— Loss of more than $200,000 was caused
by fire which swept five business build-
ings in Juniata, last Thursday. When
firemen reached the scene they found the
water pressure so low that it was ineffect-
ive. An hour was lost while they made
connections with the Pennsylvania Rail-
road water supply. While the firemen were
making the connections, dynamite was
used in an effort to stop the progress of
the flames. The ruined structures housed
a barber shop, living apartments, bakery,
department store, dairy, depot, undertak-
ing establishment and a hardware store.
Other property was damaged.
—A coasting party on the Buena Vista
hill, Pittsburgh, on Sunday afternoon end-
ed in a shooting affray. Sammy Schoen-
berger, 10 years old, whizzed down the
hill and struck W. G. McGaffick, 35 years
old, who was shoveling his sidewalk. By-
standers declared that McGaffick spanked
Sammy with the snow shovel. The boy
told his father, Walter Schoenberger, a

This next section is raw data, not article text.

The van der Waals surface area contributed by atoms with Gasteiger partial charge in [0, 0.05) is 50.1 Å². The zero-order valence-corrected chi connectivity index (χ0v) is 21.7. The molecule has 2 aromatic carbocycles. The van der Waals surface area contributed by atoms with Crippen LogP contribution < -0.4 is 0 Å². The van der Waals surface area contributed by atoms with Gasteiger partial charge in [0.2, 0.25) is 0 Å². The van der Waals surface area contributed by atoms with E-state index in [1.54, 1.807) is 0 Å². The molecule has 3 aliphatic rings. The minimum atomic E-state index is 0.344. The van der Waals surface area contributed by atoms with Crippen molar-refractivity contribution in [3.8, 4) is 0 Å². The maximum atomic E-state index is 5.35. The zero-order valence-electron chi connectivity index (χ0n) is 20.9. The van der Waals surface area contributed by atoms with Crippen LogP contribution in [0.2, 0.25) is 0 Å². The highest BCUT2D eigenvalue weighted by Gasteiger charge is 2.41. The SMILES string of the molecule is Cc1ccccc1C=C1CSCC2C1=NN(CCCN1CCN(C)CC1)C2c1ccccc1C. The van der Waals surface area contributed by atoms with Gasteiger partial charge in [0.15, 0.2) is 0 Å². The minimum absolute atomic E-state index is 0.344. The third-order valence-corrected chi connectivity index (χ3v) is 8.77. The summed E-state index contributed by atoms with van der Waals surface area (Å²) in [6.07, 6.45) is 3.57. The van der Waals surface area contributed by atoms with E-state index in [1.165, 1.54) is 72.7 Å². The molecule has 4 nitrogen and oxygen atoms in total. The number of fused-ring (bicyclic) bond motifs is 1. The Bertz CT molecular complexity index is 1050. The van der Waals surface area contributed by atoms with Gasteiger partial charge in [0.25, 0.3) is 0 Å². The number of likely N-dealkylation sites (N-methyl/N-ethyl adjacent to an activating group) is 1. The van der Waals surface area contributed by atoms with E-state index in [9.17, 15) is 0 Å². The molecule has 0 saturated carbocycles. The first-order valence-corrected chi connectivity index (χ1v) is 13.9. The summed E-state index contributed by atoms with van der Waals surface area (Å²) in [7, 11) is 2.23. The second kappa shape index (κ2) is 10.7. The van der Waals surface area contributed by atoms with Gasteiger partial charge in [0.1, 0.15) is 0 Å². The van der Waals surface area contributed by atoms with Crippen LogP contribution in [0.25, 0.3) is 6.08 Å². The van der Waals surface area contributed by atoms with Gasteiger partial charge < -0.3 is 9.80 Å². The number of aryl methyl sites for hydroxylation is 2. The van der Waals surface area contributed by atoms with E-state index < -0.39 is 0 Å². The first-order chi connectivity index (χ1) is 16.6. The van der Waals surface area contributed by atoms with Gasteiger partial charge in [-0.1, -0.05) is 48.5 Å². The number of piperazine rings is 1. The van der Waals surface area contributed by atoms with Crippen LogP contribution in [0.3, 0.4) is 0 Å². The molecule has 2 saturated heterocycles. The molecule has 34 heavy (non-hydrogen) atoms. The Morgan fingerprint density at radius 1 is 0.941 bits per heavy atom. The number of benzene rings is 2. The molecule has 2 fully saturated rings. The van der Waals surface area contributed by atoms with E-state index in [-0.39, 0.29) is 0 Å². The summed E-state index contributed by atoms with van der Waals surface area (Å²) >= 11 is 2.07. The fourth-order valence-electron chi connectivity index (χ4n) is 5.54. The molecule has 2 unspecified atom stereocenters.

piano tuner. Soon the two adults were at
it. Blows were struck by both men. Then
McGaffick drew a revolver and shot Schoen-
berger through the head. The former was
arrested and the latter was taken to a
hospital. Schoenberger may recover.
— The family of Stephen Walsh, of John-
sonburg, perhaps holds the Renovo divis-
jon record for members in Pennsylvania
Railroad employ. The father is a tele-
graph operator at Johnsonburg, where he
has been for more than twenty years. A
daughter, Mary H., entered the service in
1913, and Kathleen L., July 16, 1917. Luke
was employed as clerk to the assistant su-
pervisor at Kane until a few weeks ago,
when he returned to Notre Dame College.
Brnest is employed as trackman at John-
sonburg, and Paul recently left the service
to resume his studies in the High school,
after serving as clerk during his vacation.
While Shamokin borough council is
quibbling and holding sessions for the
purpose of inquiring into the police situa-
tion of that place, it having been reduced
recently to a solitary patrolman, local rob-
bers are busy. The home of Mr. and Mrs.
Charles Smith, 405 East Spurzheim street
of that place was robbed early Friday
evening. Two rooms upstairs were ran-
sacked, the contents of a library scattered,
a $500 Victory bond, a Christmas savings
check for $101 on the Peoples Trust Com-
pany, $20 in currency, $10 in War Savings
stamps, a gold watch, a pearl brooch, and
a seal ring stolen. The bond is one called
for redemption this month, and the Christ-
mas check was not endorsed.